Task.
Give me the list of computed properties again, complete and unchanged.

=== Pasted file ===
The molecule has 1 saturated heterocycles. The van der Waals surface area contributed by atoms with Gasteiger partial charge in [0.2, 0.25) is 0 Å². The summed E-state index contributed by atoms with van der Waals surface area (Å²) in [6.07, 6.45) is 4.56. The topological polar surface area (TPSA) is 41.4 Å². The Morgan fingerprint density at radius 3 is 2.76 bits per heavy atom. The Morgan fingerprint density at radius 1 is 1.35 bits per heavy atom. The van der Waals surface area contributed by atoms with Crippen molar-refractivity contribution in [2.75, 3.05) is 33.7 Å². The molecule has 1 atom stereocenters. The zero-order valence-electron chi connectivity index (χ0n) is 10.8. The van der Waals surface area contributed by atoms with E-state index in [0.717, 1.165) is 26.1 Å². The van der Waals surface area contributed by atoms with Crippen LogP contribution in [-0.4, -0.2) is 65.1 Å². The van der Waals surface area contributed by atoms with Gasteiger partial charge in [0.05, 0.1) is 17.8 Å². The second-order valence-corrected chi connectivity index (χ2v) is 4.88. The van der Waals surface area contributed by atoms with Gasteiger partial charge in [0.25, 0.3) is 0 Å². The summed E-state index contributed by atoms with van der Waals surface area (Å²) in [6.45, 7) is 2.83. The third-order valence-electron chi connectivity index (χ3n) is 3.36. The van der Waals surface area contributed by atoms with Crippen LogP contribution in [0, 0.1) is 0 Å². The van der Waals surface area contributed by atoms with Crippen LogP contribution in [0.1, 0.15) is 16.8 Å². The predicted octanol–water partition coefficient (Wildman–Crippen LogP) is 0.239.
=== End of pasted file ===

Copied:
The molecule has 1 saturated heterocycles. The van der Waals surface area contributed by atoms with Gasteiger partial charge in [0.2, 0.25) is 0 Å². The summed E-state index contributed by atoms with van der Waals surface area (Å²) in [6.07, 6.45) is 4.56. The topological polar surface area (TPSA) is 41.4 Å². The Morgan fingerprint density at radius 3 is 2.76 bits per heavy atom. The Morgan fingerprint density at radius 1 is 1.35 bits per heavy atom. The van der Waals surface area contributed by atoms with Crippen molar-refractivity contribution in [2.75, 3.05) is 33.7 Å². The molecule has 1 atom stereocenters. The zero-order valence-electron chi connectivity index (χ0n) is 10.8. The van der Waals surface area contributed by atoms with E-state index in [0.717, 1.165) is 26.1 Å². The van der Waals surface area contributed by atoms with Crippen LogP contribution in [-0.4, -0.2) is 65.1 Å². The van der Waals surface area contributed by atoms with Gasteiger partial charge in [0.05, 0.1) is 17.8 Å². The second-order valence-corrected chi connectivity index (χ2v) is 4.88. The van der Waals surface area contributed by atoms with Gasteiger partial charge in [0.25, 0.3) is 0 Å². The summed E-state index contributed by atoms with van der Waals surface area (Å²) in [6.45, 7) is 2.83. The third-order valence-electron chi connectivity index (χ3n) is 3.36. The van der Waals surface area contributed by atoms with Crippen LogP contribution in [0, 0.1) is 0 Å². The van der Waals surface area contributed by atoms with Crippen LogP contribution in [0.1, 0.15) is 16.8 Å². The predicted octanol–water partition coefficient (Wildman–Crippen LogP) is 0.239.